Fragment of an agrimensor manuscript, which evidently came to Basel from Fulda at the beginning of the 16th century in order to serve Johannes Sichardus in 1628 as a master copy for printing in the printshop of Henricus Petrus. Poggio Bracciolini should have seen it in Fulda in 1417. The manuscript was produced in the first half of the 9th century in Fulda. In the second half of the 16th century it was used in Basel as manuscript waste for bindings. The publication of this fragment by Martin Steinmann in 1992 refuted the hypothesis, held until very recently, that the manuscript Rom, Bibliotheca Apostolica Vaticana Pal. lat. 1564 had been the model for Sichardus. (stb)

Online Since: 10/08/2015

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Basel, Universitätsbibliothek, N I 6:71
Parchment · 2 ff. · 23.5 x 15 (?) cm · 8th/9th century
Euporiston (fragments) / Theodorus Priscianus

Two leaves removed from the binding, from a manuscript in Rhaetian minuscule with the rounded cross-stroke of the “t”, which is considered the identifying characteristic of this script. The manuscript can be dated to the 8th/9th century. (gam/flr)

Online Since: 06/25/2015

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Basel, Universitätsbibliothek, O I 10
Parchment · 369 ff. · 29 x 21.5 cm · 3rd quarter of the 15th century
Composite manuscript (Theology)

This composite manuscript of theological content originally belonged to the patrician family Gossembrot of Augsburg (late 15th century); via Johannes Oporin († 1568), Eusebius Merz († 1616) and Remigius Faesch († 1667), it finally became part of the university library of Basel in 1823. Except for a single remaining woodcut, various miniatures and woodcuts pasted into the manuscript have been torn out. (stu)

Online Since: 06/22/2017

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Basel, Universitätsbibliothek, O I 18
Paper · 83 ff. · 29 x 20.5-21 cm · Basel · 1471
Thüring von Ringoltingen, Story of the beautiful Melusine

Nikolaus Meyer zum Pfeil, city clerk of Basel, owned a large collection of incunabula of mostly German entertainment literature and himself copied a number of manuscripts, such as this Melusine by Thüring von Ringoltingen in 1471. The paper manuscript contains 38 colored pen and ink drawings, which apparently are by two different painters. Because sheets were lost, the current text has gaps; it is unclear whether illustrations were lost as well. (flr)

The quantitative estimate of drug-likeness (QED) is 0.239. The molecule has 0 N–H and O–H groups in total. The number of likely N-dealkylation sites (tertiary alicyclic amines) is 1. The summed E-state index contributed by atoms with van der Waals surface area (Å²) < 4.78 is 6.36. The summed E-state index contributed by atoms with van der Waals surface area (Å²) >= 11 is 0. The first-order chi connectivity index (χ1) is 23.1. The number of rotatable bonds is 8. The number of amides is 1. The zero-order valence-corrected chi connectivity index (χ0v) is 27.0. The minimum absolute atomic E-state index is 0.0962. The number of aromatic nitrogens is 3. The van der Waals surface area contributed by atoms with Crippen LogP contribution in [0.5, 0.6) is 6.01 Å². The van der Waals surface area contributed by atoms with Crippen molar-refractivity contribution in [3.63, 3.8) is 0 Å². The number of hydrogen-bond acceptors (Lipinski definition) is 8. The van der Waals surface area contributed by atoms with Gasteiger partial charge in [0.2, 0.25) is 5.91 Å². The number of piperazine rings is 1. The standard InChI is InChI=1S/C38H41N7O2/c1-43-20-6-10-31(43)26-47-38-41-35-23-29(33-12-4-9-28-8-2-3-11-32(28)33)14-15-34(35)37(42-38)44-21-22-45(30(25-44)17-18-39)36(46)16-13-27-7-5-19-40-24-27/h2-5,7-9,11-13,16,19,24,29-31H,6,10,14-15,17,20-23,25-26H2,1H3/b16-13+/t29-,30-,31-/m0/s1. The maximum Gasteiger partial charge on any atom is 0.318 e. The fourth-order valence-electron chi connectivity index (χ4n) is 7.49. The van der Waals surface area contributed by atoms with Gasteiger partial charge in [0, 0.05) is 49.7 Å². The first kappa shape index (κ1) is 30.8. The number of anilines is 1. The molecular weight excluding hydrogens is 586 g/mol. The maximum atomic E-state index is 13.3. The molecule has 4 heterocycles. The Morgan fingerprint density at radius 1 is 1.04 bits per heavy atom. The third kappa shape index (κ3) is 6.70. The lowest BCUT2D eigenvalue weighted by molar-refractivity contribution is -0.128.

Online Since: 12/14/2017

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Basel, Universitätsbibliothek, O II 3
Parchment · 12 ff. · 30-30.5 x 25-25.5 cm · Fulda · second quarter of the 9th century., additions second half of the 10th century and 10th-11th century
Victorius Aquitanius cum additamentis . Carmen de ponderibus et mensuris

The 'twin codex' of Cod. 250 from the Burgerbibliothek of Bern was produced in Fulda. It remains unclear when and how this mathematical manuscript reached Bern. It seems to have left Fulda in the 10th century at the latest, as suggested by the hands of the added texts. (stb)

Online Since: 03/29/2019

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Basel, Universitätsbibliothek, O II 14
Parchment · 134 ff. · 30.5 x 22 cm · around 1100
Hrabanus Maurus, Expositio super Jeremiam prophetam, Libri XX (fragment)

This manuscript, disbound and surviving only in fragments, was used in 1543 by the printer Heinrich Petri from Basel as model for his edition of the Rabani Mauri Moguntinensis archiepiscopi commentaria in Hieremiam prophetam. Various signs from typesetting as well as traces of printing ink provide evidence for such a use. From Petri’s print shop, the manuscript became part of the collection of Remigius Fäsch and, together with the other holdings of the Museum Faesch, in 1823 it became the property of the University of Basel. The original provenance of the manuscript is not clear. (stu)

Online Since: 12/14/2017

Documents: 268, displayed: 241 - 260